The Carnes article goes on to note that "Kansas, which earlier passed the Laffer bill, is now projecting $800 million annual budget deficits and has extended an emergency sales tax that should have expired years ago" while state agencies are facing a 10% across the board cut, with education expected to lose a billion dollars in state funding over the next five years. Yet no businesses have flocked to Kansas because of the legislation. Id.
And guess what. It is the wealthy who would benefit if North Carolina were to carry through with enacting its own form of the "Laffer bill". Carnes notes that families earning $24,000 a year would pay $500 MORE in taxes under the Laffer plan, whereas wealthy families with incomes of more than $900,000 a year would pay $42,000 LESS in taxes. Id. Shifting the tax burden from the wealthy who can easily bear it to the low-income who cannot, while at the same time cutting government support for essential public services that build a shared community is a disaster in the making.
The Wall Street Journal isn't flummoxed by such facts (which it doesn't even acknowledge). The Journal article suggests that the idea (set forth in some Big Oil/Fracking states) of replacing income taxes with revenues from oil and gas extraction would be good (and maybe better than regressive sales taxes) because "it would make everyone a stakeholder" in increased drilling and fracking, thus "help[ing] to build a politicial constituency for more mining and drilling." Note the presupposition that supporting "more mining and more drilling" is inherently a public good! (One assumes that the Journal staff think this because Big Oil/Big Gas is Big Business, and the Journal is ALWAYS in favor of whatever Big Business wants.)
That idea strikes me as truly worrisome--we have a climate-change problem, and trying to "buy" votes to support environmental degradation at whatever cost through the swap of income taxes for some (probably minimal) increased royalties (probably also accompanied by less in the way of services, especially for the poor or for public goods like public education) is not a good idea. Yes, probably those very people who are the poorest and most harmed by environmental degradation would tend to be able to be bought off by that swap--they would not realize that the wealthy are again getting the mountain of the share of the benefit, and they are bearing most of the burden in terms of the long-term costs of the environmental degradation as well as the long-term costs of lower public revenues spent on programs especially important to them because of their lack of a cushion of wealth (schools, public parks, fire/police, health care, etc.).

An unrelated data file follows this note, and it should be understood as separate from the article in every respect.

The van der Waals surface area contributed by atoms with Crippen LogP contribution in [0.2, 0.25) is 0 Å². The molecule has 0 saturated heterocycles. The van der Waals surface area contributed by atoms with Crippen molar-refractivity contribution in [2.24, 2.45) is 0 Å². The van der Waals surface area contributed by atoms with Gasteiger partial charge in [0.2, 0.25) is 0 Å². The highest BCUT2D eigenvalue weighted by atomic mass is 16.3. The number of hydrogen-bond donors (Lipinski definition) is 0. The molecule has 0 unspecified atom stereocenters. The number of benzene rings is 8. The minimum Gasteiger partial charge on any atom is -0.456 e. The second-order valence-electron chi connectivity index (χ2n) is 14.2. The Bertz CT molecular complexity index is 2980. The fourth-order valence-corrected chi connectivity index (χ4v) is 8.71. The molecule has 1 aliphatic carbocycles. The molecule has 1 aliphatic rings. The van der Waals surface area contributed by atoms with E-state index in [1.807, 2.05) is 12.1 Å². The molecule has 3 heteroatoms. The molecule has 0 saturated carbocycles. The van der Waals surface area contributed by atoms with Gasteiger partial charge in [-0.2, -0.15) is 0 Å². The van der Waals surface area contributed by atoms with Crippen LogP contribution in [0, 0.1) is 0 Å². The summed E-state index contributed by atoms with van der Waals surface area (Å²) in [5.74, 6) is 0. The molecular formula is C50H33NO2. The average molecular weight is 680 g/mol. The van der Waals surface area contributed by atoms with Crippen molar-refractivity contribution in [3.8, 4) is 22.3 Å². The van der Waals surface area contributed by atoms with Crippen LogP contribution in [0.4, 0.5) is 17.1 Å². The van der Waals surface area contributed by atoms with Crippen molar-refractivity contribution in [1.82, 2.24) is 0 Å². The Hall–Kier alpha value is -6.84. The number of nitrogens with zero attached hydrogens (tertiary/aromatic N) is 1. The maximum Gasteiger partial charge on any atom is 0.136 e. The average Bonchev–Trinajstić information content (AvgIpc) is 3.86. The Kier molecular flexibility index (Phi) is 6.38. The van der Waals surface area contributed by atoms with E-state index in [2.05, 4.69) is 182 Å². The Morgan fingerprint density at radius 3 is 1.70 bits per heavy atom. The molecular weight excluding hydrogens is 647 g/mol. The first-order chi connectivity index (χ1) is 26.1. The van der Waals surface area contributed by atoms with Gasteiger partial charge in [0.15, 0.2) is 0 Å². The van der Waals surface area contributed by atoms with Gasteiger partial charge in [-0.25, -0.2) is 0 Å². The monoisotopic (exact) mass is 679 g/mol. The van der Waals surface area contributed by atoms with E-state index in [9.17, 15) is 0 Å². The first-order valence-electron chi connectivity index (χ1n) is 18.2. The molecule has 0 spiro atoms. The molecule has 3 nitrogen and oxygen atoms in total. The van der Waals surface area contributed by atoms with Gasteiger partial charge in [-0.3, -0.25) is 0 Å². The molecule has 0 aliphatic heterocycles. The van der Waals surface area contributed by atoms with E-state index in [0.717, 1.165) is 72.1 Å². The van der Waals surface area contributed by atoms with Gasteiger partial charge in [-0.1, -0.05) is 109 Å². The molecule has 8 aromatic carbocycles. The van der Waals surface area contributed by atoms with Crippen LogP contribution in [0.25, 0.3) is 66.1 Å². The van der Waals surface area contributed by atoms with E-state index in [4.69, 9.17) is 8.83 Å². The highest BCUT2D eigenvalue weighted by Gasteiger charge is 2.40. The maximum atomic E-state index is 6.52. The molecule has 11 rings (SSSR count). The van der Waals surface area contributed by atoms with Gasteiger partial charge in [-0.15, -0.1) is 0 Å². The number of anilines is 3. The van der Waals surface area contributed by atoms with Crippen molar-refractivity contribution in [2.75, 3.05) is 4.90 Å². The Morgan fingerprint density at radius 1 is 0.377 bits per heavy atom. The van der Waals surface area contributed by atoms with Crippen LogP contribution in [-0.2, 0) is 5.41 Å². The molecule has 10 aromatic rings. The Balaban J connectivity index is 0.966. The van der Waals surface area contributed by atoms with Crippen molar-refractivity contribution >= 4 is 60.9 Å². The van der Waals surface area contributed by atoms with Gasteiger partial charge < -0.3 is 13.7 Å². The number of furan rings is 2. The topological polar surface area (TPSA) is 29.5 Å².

Interestingly, the Journal article notes that Alaska got rid of its income tax in the 1980s and suggests that's been a good deal. Of course, Alaska also gets more back from the Federal government than it gives in Federal taxes--ie, Alaskans have replaced their income tax revenues with federal handouts.
The Journal calls these plans for revamping state laws to provide substantial benefits to wealthy individuals and corporations a "rare bright spot in the current high-tax era." That is garbage from both sides. We do not live in a "high-tax era." IN fact, we live in a low-tax era and we are already paying for that with the significant drop in state support for higher education, state support for parks and other public amenities (police and fire protection, protections for workers, fair and easy access to voting, etc.), and state support for K-12 education as well as the failure of the federal government to fund the kinds of infrastructure and education and basic research projects that could make the difference between a continuing great economy and the continuing muddle we are in after the Bush recession. All of those costs are borne more substantially by those in the lower-income brackets. With the proposed "reforms", the wealthy will be sailing through with even more wealth, able to shut out even more effectively any association with the "lower class" elements and giving even less to support schools, colleges, unemployment benefits, etc. Meanwhile, the poor and near-poor will get much, much less (when they didn't owe much in taxes anyway). Not a bright spot at all. More like class warfare.
The real reason behind these shifts is to benefit the major members of the Republican base--i.e., Big Business and the wealthy. It has little to do with jobs... That's just a handy obfuscating claim to make about policy moves that substantially shift the benefits of the economic system to the rich and the burdens of the economic system to everyone else. This is just another element of the class warfare that has been waged for the last few decades to allocate gains to the wealthy.